Policy for Internship Approval
Internships are a valuable tool to enhance an academic portfolio. However, academic credit will not be awarded for experience alone; rather credit is awarded based on the academic component of the internship.
Credit for internships will be determined as follows:
Internships. Internships are characterized by mentored learning opportunities achieved through the completion of assigned tasks. The student does not typically take a lead role in determining daily activities or long-term projects. The vast majority of internships exist within this category.
a) Each completed internship is awarded one credit.
b) While the number of internships that can be completed is not limited, a maximum of one internship credit will be applied to the degree.
c) Internship credits cannot be applied to the student’s major.
d) Internships will be graded S/U.
e) Normally, internship evaluation criteria should include a pre-approval of the internship based upon a letter of support from a supervisor and a description of activities provided by the student, a daily diary of completed activities and reflections, a formal reflection paper at the conclusion of the internship, and a final letter of evaluation from the internship supervisor.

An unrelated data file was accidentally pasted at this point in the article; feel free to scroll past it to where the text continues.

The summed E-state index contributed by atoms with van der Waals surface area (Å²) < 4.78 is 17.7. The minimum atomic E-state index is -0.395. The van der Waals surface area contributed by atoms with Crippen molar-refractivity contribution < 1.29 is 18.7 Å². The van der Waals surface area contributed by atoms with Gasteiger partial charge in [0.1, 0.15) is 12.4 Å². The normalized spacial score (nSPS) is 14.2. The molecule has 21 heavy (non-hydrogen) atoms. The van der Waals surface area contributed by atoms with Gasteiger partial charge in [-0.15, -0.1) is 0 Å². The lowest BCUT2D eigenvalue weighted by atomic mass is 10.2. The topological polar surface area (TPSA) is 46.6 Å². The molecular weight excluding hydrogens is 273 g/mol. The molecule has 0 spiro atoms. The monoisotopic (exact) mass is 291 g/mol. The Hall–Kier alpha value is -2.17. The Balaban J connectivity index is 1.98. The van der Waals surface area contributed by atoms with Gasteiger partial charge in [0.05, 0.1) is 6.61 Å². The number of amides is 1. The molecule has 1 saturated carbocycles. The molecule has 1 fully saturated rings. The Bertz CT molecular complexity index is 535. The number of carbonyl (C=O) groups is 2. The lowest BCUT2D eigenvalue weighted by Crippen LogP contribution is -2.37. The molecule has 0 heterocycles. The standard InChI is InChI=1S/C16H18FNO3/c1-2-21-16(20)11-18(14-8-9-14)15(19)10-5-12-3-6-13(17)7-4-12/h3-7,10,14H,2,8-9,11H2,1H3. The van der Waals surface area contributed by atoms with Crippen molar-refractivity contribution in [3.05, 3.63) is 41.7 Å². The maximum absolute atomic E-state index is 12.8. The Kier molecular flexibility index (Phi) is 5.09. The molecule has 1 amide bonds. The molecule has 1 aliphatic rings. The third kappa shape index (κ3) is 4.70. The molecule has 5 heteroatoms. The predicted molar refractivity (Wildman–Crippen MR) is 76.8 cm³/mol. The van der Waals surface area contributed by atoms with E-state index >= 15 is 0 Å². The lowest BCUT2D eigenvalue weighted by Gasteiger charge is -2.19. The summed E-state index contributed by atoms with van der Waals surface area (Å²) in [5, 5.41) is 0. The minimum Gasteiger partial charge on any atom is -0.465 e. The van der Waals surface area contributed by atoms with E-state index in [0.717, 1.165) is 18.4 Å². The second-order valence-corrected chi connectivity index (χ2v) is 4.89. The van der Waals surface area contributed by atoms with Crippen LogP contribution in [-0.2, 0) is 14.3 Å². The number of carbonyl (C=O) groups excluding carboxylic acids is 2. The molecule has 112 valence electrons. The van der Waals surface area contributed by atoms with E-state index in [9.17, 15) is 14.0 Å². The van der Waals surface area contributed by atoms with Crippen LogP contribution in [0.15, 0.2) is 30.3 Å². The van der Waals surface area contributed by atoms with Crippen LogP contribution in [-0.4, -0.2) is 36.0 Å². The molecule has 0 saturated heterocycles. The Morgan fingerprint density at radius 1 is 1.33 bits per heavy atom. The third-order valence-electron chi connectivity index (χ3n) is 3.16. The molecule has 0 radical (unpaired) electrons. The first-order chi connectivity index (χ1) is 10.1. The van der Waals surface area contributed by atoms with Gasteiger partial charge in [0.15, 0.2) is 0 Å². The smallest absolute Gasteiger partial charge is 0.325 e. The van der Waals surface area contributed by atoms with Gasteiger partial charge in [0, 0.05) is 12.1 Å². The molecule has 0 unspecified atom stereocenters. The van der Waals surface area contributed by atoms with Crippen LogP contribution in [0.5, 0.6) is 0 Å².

f) Approval and final evaluation of internships are charged to the student’s Assistant Dean in the case of non-departmental internships (e.g., AL 45999) or DUS in the case of departmentally-administered internships (e.g., FTT 35501).
Major/Minor Internships (i.e. Internships within a major or minor) . Major/Minor internships involve clear and extraordinary intellectual and/or creative development. Such activities are characterized by the production of an independent creative work whose quality and success can be assessed by Notre Dame faculty. The student typically takes a lead role in determining daily activities and long-term projects. Such internships are the clear exception, rather than the norm, in the context of the undergraduate experience.
a) Major/Minor internships may be awarded one, two, or three credits based upon the type and duration of the activity.
b) A maximum of three credits of Major/Minor internship credit will be applied to the degree. Departments who approve a Major/Minor internship must apply the associated credits to the student’s major/minor. That is, a Major/Minor internship must be judged to be of sufficient quality and duration to fulfill a major/minor course requirement.